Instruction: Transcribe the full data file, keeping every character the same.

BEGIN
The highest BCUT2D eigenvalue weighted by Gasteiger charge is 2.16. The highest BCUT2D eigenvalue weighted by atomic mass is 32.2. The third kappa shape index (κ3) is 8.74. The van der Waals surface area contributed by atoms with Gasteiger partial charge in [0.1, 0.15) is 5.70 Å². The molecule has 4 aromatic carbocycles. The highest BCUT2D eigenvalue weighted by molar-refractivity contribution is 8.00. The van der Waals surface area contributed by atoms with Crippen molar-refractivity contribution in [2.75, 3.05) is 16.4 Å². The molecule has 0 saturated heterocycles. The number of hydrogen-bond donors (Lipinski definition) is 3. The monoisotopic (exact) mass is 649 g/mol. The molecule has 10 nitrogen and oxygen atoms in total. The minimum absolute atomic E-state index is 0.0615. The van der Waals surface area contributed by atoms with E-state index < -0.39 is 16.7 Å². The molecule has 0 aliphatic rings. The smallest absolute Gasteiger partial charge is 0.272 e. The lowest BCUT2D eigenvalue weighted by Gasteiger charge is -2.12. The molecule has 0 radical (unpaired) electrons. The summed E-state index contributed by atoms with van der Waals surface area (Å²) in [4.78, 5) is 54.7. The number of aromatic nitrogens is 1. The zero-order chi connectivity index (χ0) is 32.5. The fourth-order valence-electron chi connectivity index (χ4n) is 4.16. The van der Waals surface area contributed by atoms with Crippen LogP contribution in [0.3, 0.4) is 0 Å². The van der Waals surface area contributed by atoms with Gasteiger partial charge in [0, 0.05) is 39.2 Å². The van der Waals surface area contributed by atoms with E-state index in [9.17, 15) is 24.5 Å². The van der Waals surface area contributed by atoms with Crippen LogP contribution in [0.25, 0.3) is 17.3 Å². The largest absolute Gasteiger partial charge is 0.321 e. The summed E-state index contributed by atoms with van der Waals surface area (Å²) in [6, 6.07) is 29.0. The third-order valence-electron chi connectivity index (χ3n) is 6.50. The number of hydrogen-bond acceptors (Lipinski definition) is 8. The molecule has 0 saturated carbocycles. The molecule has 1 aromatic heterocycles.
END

The highest BCUT2D eigenvalue weighted by Gasteiger charge is 2.16. The highest BCUT2D eigenvalue weighted by atomic mass is 32.2. The third kappa shape index (κ3) is 8.74. The van der Waals surface area contributed by atoms with Gasteiger partial charge in [0.1, 0.15) is 5.70 Å². The molecule has 4 aromatic carbocycles. The highest BCUT2D eigenvalue weighted by molar-refractivity contribution is 8.00. The van der Waals surface area contributed by atoms with Crippen molar-refractivity contribution in [2.75, 3.05) is 16.4 Å². The molecule has 0 saturated heterocycles. The number of hydrogen-bond donors (Lipinski definition) is 3. The monoisotopic (exact) mass is 649 g/mol. The molecule has 10 nitrogen and oxygen atoms in total. The minimum absolute atomic E-state index is 0.0615. The van der Waals surface area contributed by atoms with E-state index < -0.39 is 16.7 Å². The molecule has 0 aliphatic rings. The smallest absolute Gasteiger partial charge is 0.272 e. The lowest BCUT2D eigenvalue weighted by Gasteiger charge is -2.12. The molecule has 0 radical (unpaired) electrons. The summed E-state index contributed by atoms with van der Waals surface area (Å²) in [4.78, 5) is 54.7. The number of aromatic nitrogens is 1. The zero-order chi connectivity index (χ0) is 32.5. The fourth-order valence-electron chi connectivity index (χ4n) is 4.16. The van der Waals surface area contributed by atoms with Crippen LogP contribution in [0.3, 0.4) is 0 Å². The van der Waals surface area contributed by atoms with Gasteiger partial charge in [0, 0.05) is 39.2 Å². The van der Waals surface area contributed by atoms with E-state index in [9.17, 15) is 24.5 Å². The van der Waals surface area contributed by atoms with Crippen LogP contribution in [0.25, 0.3) is 17.3 Å². The largest absolute Gasteiger partial charge is 0.321 e. The summed E-state index contributed by atoms with van der Waals surface area (Å²) in [6, 6.07) is 29.0. The third-order valence-electron chi connectivity index (χ3n) is 6.50. The number of hydrogen-bond acceptors (Lipinski definition) is 8. The molecule has 0 saturated carbocycles. The molecule has 1 aromatic heterocycles.